Togo’s opposition takes anti-government protests into new year

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Protesters carry placards while they march shouting slogans as they call for reforms during an anti-government rally in Lome on September 6, 2017. Hundreds of thousands of opposition supporters have protested across Togo calling for constitutional reform, despite an apparent government concession to their demands. Amnesty International country head Aime Adi told AFP "at least 100,000" were in the capital, Lome, with similar demonstrations taking place in some 10 other cities. Opposition party leader Jean-Pierre Fabre for his part called the demonstration "unprecedented" and estimated that "more than one million people" were on the streets of Lome. / AFP PHOTO / PIUS UTOMI EKPEI

Opposition parties in Togo this weekend hold their first anti-government protest of the year, with progress on constitutional reform in an apparent stalemate after months of action.

Thousands of supporters from a coalition of 14 parties are expected to turn out on Saturday, to renew calls for President Faure Gnassingbe to step down.

A second protest exclusively for women has been organised for January 20.

The parties want a change to the constitution to restrict presidents to a maximum of two, five-year terms of office, plus the introduction of a two-round voting system.

Gnassingbe, who has been in power since 2005 and took over from his father who ruled the country for 38 years, has proposed the amendment.

But it has been rejected because the measure is not retroactive, which would leave Gnassingbe free to contest the next two elections scheduled for 2020 and 2025.

In his New Year message, Gnassingbe said dialogue was “the preferred way of resolving disagreement” and that he had “no doubt” the two sides would come together to resolve the issue.

Opposition supporters in Lome, especially the young, want change, and particularly jobs, assessing that the Gnassingbe dynasty has changed little for ordinary people.

Most of Togo’s eight million people earn a living from subsistence farming and more than half live on less than a dollar a day.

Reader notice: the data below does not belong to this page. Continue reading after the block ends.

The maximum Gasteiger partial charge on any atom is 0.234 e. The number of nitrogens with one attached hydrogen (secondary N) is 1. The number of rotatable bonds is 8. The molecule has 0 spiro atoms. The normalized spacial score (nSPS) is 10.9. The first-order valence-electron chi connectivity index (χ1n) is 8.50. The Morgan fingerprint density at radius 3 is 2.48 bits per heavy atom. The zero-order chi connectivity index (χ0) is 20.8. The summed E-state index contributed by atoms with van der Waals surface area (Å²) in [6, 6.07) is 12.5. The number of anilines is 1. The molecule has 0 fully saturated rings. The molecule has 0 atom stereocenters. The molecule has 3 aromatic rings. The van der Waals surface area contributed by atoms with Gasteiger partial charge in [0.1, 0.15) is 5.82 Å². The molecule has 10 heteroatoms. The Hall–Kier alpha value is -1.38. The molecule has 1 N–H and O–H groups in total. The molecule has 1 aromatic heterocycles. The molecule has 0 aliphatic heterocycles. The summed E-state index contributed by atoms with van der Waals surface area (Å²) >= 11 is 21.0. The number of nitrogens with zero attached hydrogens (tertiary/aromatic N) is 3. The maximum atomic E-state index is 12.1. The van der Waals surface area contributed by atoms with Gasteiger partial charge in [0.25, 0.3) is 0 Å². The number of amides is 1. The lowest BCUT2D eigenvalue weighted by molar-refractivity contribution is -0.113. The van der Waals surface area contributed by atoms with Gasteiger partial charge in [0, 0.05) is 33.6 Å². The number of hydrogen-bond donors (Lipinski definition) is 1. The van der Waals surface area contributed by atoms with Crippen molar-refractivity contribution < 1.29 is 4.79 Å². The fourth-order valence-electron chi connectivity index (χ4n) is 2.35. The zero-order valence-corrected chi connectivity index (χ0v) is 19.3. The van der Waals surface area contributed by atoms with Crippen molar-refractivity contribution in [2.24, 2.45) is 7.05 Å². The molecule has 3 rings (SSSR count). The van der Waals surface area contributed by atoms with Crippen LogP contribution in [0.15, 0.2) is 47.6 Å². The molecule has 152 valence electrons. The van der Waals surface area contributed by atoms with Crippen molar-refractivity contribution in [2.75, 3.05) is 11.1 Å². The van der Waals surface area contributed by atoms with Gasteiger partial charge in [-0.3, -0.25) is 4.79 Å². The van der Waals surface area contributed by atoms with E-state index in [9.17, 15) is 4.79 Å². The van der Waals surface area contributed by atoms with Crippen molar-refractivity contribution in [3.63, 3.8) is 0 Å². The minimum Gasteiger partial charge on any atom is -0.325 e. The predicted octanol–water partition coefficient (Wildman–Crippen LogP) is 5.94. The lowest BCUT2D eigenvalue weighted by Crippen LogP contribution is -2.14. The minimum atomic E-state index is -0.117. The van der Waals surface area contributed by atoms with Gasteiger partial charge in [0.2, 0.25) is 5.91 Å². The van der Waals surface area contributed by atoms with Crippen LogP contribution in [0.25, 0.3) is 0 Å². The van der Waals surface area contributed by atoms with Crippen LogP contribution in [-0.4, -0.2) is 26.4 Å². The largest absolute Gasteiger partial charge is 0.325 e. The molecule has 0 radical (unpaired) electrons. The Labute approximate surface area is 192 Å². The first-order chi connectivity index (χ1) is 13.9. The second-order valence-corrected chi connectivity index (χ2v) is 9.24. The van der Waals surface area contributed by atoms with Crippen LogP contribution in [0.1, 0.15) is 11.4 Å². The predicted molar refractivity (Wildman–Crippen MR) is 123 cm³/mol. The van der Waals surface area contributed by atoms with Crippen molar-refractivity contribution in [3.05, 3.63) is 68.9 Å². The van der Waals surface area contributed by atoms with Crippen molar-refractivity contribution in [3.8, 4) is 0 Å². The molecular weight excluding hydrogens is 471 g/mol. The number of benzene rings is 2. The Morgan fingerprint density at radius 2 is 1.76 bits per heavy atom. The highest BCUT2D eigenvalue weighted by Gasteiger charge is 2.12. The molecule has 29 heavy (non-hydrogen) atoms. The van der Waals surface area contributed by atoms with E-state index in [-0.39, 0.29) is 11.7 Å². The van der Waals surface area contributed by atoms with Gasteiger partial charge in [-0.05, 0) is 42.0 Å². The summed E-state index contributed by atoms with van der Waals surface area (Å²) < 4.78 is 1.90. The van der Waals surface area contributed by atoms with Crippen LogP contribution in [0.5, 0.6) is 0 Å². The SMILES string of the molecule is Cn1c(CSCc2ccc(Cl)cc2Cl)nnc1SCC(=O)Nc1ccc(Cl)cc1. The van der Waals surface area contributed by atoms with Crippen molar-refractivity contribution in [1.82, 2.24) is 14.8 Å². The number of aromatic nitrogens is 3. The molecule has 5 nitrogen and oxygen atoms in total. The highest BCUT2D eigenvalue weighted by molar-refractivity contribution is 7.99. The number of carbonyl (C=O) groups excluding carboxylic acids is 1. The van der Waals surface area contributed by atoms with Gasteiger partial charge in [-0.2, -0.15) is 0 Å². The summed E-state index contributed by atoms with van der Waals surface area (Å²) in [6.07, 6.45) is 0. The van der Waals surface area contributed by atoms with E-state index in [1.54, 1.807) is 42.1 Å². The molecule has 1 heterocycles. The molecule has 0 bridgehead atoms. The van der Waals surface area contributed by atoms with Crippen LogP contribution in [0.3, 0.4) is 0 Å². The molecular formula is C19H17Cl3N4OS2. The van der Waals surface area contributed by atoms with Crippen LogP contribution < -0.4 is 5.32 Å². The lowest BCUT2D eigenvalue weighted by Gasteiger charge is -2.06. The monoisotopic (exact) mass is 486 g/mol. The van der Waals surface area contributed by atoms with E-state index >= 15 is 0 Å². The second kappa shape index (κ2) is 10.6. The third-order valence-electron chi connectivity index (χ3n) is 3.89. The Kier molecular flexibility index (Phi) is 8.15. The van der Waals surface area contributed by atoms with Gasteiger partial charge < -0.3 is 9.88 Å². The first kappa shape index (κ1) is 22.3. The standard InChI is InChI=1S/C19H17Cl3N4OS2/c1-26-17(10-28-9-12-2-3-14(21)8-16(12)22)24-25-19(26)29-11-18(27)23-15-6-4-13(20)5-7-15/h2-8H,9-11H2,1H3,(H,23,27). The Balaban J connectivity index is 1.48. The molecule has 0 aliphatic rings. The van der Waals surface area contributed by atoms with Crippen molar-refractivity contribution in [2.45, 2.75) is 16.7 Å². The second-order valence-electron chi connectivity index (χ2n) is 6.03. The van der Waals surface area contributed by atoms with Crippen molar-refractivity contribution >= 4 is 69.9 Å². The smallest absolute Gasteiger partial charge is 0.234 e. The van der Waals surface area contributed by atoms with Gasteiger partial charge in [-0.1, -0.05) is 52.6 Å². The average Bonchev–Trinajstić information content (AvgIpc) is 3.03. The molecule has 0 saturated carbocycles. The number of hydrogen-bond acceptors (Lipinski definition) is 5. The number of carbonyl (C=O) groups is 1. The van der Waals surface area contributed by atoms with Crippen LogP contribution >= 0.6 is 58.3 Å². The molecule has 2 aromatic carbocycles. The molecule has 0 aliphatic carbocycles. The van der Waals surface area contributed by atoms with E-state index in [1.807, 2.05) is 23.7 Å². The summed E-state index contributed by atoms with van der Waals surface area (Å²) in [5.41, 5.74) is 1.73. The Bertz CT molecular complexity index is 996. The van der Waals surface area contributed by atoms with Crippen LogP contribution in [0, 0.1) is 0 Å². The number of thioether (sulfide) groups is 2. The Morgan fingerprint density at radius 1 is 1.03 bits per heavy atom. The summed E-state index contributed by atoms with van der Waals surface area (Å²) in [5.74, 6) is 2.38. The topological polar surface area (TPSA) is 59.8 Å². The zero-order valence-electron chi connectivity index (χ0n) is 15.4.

Unemployment among young people has reached 29 percent of the working population.

“Nothing’s right in this country. After years of study, we don’t have jobs and still rely on our parents,” said Yaovi Ewonvo, in the opposition stronghold of Be, in Lome.

“The people who’ve led us for decades have failed and they need to recognise it. It’s now time for them to go,” said the 28-year-old Ewonvo, an IT management studies graduate.

Be has been a hotspot for clashes between protesters and the security forces during almost weekly protests that have taken place across the country since late August last year.

Many of the young demonstrators are supporters of the veteran opposition leader Jean-Pierre Fabre and his National Alliance for Change (ANC).

West African leaders in November called for both sides in Togo to enter talks mediated by President Nana Akufo-Addo, from neighbouring Ghana, and Guinea’s Alpha Conde.

But talks have yet to start. Fabre first wants “measures for de-escalation”, including the release of detained prisoners and the withdrawal of security forces from the north.

Opposition supporters are sceptical about the chances of progress through dialogue, considering it to be a smokescreen by the government.

A total of 16 people, including teenagers and two soldiers lynched by a crowd, have been killed since the protests began.

Public buildings and private houses have been ransacked and burned.

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